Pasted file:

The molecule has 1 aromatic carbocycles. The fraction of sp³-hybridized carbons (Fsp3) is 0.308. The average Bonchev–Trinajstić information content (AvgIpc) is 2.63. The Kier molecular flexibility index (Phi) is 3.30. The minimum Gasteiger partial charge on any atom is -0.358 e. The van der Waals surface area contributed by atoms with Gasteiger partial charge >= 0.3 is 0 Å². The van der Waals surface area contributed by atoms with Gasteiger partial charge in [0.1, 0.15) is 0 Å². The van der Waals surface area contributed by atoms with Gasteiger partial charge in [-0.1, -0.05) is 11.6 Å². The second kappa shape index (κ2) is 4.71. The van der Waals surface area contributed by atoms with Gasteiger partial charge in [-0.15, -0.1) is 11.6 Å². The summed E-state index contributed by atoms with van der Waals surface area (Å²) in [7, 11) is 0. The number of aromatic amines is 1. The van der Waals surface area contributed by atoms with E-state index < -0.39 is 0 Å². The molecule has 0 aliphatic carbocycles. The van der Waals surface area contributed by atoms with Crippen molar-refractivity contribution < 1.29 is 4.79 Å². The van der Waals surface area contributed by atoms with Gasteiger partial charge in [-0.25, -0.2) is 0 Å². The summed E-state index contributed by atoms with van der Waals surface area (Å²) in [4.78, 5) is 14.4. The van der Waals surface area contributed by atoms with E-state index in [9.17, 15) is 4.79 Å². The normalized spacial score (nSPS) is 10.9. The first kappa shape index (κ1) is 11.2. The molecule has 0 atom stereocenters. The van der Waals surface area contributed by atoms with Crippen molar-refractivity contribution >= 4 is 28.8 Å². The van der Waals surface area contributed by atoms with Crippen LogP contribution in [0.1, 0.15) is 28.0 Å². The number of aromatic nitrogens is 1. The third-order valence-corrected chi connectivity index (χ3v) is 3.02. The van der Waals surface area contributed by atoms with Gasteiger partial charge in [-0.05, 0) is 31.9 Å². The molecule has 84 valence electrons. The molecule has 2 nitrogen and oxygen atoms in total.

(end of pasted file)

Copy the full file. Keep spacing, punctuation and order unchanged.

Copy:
The molecule has 1 aromatic carbocycles. The fraction of sp³-hybridized carbons (Fsp3) is 0.308. The average Bonchev–Trinajstić information content (AvgIpc) is 2.63. The Kier molecular flexibility index (Phi) is 3.30. The minimum Gasteiger partial charge on any atom is -0.358 e. The van der Waals surface area contributed by atoms with Gasteiger partial charge >= 0.3 is 0 Å². The van der Waals surface area contributed by atoms with Gasteiger partial charge in [0.1, 0.15) is 0 Å². The van der Waals surface area contributed by atoms with Gasteiger partial charge in [-0.1, -0.05) is 11.6 Å². The second kappa shape index (κ2) is 4.71. The van der Waals surface area contributed by atoms with Gasteiger partial charge in [-0.15, -0.1) is 11.6 Å². The summed E-state index contributed by atoms with van der Waals surface area (Å²) in [7, 11) is 0. The number of aromatic amines is 1. The van der Waals surface area contributed by atoms with E-state index < -0.39 is 0 Å². The molecule has 0 aliphatic carbocycles. The van der Waals surface area contributed by atoms with Crippen molar-refractivity contribution < 1.29 is 4.79 Å². The van der Waals surface area contributed by atoms with Gasteiger partial charge in [-0.25, -0.2) is 0 Å². The summed E-state index contributed by atoms with van der Waals surface area (Å²) in [4.78, 5) is 14.4. The van der Waals surface area contributed by atoms with E-state index in [9.17, 15) is 4.79 Å². The normalized spacial score (nSPS) is 10.9. The first kappa shape index (κ1) is 11.2. The molecule has 0 atom stereocenters. The van der Waals surface area contributed by atoms with Crippen molar-refractivity contribution >= 4 is 28.8 Å². The van der Waals surface area contributed by atoms with Crippen LogP contribution in [0.1, 0.15) is 28.0 Å². The number of aromatic nitrogens is 1. The third-order valence-corrected chi connectivity index (χ3v) is 3.02. The van der Waals surface area contributed by atoms with Gasteiger partial charge in [-0.05, 0) is 31.9 Å². The molecule has 84 valence electrons. The molecule has 2 nitrogen and oxygen atoms in total.